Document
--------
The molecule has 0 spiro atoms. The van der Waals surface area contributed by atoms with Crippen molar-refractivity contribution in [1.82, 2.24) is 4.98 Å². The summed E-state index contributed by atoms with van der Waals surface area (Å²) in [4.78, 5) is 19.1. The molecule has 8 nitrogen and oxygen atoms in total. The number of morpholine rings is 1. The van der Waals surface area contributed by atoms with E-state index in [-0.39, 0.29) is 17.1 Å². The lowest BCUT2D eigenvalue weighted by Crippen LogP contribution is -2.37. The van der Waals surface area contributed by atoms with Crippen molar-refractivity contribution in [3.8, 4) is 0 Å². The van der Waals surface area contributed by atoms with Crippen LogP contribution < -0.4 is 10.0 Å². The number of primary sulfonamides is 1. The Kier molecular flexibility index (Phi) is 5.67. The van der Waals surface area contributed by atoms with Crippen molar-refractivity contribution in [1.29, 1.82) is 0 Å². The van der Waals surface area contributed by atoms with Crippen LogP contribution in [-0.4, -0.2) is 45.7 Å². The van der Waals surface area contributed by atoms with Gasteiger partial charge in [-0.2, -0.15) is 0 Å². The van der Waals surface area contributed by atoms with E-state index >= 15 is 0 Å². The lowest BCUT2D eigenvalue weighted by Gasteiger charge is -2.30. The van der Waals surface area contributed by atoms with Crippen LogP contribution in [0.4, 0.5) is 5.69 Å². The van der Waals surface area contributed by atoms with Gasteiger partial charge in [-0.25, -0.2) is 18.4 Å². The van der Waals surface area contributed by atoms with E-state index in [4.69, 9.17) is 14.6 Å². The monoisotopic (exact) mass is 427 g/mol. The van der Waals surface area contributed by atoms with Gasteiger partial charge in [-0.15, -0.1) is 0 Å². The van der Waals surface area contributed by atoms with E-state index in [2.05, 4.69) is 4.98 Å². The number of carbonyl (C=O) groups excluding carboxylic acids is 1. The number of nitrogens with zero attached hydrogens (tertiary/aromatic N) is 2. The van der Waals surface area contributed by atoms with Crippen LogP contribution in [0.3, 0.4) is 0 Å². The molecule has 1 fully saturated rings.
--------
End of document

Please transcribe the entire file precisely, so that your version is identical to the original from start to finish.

The molecule has 0 spiro atoms. The van der Waals surface area contributed by atoms with Crippen molar-refractivity contribution in [1.82, 2.24) is 4.98 Å². The summed E-state index contributed by atoms with van der Waals surface area (Å²) in [4.78, 5) is 19.1. The molecule has 8 nitrogen and oxygen atoms in total. The number of morpholine rings is 1. The van der Waals surface area contributed by atoms with E-state index in [-0.39, 0.29) is 17.1 Å². The lowest BCUT2D eigenvalue weighted by Crippen LogP contribution is -2.37. The van der Waals surface area contributed by atoms with Crippen molar-refractivity contribution in [3.8, 4) is 0 Å². The van der Waals surface area contributed by atoms with Crippen LogP contribution < -0.4 is 10.0 Å². The number of primary sulfonamides is 1. The Kier molecular flexibility index (Phi) is 5.67. The van der Waals surface area contributed by atoms with Crippen molar-refractivity contribution in [1.29, 1.82) is 0 Å². The van der Waals surface area contributed by atoms with Crippen LogP contribution in [-0.4, -0.2) is 45.7 Å². The van der Waals surface area contributed by atoms with Gasteiger partial charge in [-0.2, -0.15) is 0 Å². The van der Waals surface area contributed by atoms with E-state index >= 15 is 0 Å². The lowest BCUT2D eigenvalue weighted by Gasteiger charge is -2.30. The van der Waals surface area contributed by atoms with Crippen LogP contribution in [0.4, 0.5) is 5.69 Å². The van der Waals surface area contributed by atoms with Gasteiger partial charge in [-0.25, -0.2) is 18.4 Å². The van der Waals surface area contributed by atoms with E-state index in [4.69, 9.17) is 14.6 Å². The monoisotopic (exact) mass is 427 g/mol. The van der Waals surface area contributed by atoms with Gasteiger partial charge in [-0.15, -0.1) is 0 Å². The van der Waals surface area contributed by atoms with E-state index in [2.05, 4.69) is 4.98 Å². The number of carbonyl (C=O) groups excluding carboxylic acids is 1. The number of nitrogens with zero attached hydrogens (tertiary/aromatic N) is 2. The van der Waals surface area contributed by atoms with Crippen LogP contribution in [0.3, 0.4) is 0 Å². The molecule has 1 fully saturated rings.